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Response to a feeding study in goats by Tudisco et al

(November 2015)
Tudisco et al published a paper in Small Ruminant Research on a feeding study in goats using GM soy. The aim of the study was to investigate the effect of GM feeding on colostrum quality in the goats (protein and fat composition; IgG concentration) and on kids fed milk from the goats. The authors also analysed for the presence of feed DNA fragments in the colostrum.
Four groups of goats were fed diets containing soybean meal (at 13% or 20% dry matter) obtained from either conventional or GM soybean (glyphosate tolerant soybean line MON 40-3-2) for 60 days before kidding. Ten male kids were randomly selected from twin deliveries in each group. Immediately after kidding, kids were housed individually and fed only colostrum/milk from its mother for approximately 60 days.
The authors report the following findings:
  • kid weights were significantly higher in the control group at day 30 and at slaughter
  • kids in the controls groups were significantly taller
  • colostrum from the treatment groups was significantly lower in fat and protein content although this difference disappeared after day 15
  • colostrum and kid serum IgG concentration were significantly lower in treatment groups
  • transgenic DNA was detected in colostrum from goats fed GM soybean meal in their diet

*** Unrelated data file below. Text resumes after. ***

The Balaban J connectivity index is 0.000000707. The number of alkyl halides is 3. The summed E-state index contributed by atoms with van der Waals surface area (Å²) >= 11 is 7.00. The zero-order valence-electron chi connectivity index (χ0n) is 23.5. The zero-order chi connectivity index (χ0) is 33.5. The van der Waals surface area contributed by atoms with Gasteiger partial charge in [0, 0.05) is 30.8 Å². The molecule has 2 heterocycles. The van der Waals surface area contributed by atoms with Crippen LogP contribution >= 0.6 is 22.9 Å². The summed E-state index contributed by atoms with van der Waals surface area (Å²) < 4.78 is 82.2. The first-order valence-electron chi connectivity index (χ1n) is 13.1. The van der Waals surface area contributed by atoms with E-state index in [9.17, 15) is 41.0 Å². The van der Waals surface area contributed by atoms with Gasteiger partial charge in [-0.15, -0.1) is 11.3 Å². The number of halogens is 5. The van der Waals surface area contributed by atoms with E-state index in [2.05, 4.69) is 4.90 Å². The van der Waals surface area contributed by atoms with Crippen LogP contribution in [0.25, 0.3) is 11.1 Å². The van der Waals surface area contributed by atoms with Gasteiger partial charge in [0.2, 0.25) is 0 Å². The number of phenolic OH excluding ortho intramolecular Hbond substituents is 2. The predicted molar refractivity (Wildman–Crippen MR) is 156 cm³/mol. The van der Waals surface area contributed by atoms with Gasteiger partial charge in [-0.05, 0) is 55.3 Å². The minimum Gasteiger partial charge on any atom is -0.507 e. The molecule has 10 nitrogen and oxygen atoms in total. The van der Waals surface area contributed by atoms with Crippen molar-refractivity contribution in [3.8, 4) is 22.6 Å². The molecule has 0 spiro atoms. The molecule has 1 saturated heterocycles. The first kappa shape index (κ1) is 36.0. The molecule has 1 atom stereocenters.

The authors claim the reported growth delay “was presumably due to the lower percentage of protein in the colostrum as well as in the milk at 15 days of lactation” 

FSANZ response 

FSANZ has the following comments on the study:
  • Insufficient information is provided about the diet fed to the goats.  Soybean varieties can vary considerably with regard to nutritional quality, digestibility and anti-nutritional factors. Variability can also occur within a single variety due to agronomic and climatic variation, processing methodology, and storage conditions and duration. Tudisco et al do not provide any information on the variety of the conventional soybean or how and where it was produced, nor is the data provided on chemical composition of the diets extensive enough to determine if they were truly equivalent (e.g. the level of anti-nutrients is not provided).

For example, Gu et al (2010) found significant differences in body weight gain and feed conversion ratios for rats whose diets differed only in the variety of soybean meal (all non-GM varieties). The study indicated that anti-nutritional factors, such as trypsin inhibitor and lectin, varied as much as 2 to 3-fold among the varieties.

  • The level of protein in the colostrum (first milk) of GM fed goats was only around half that of the conventional soy diet fed goats. This is a remarkable finding given there were no signs of any maternal toxicity prior to delivery and the kids were of normal weight and size. Reduction in milk quality is typically associated with poor maternal condition.
  • Several large farm animal feeding studies exist with the same GM soy (MON40-3-2) in which this claimed effect is not observed (e.g. pigs -  see Świątkiewicz et al (2013)). Tudisco et al do not comment on the lack of concordance of their results with other similar studies.
  • The fact that the different treatment and control groups of goats were housed separately prior to kidding may be a confounding factor. The authors do not provide any information in the paper to indicate the housing conditions were the same for each group. Differences in housing conditions between groups could affect the lactation of the dams.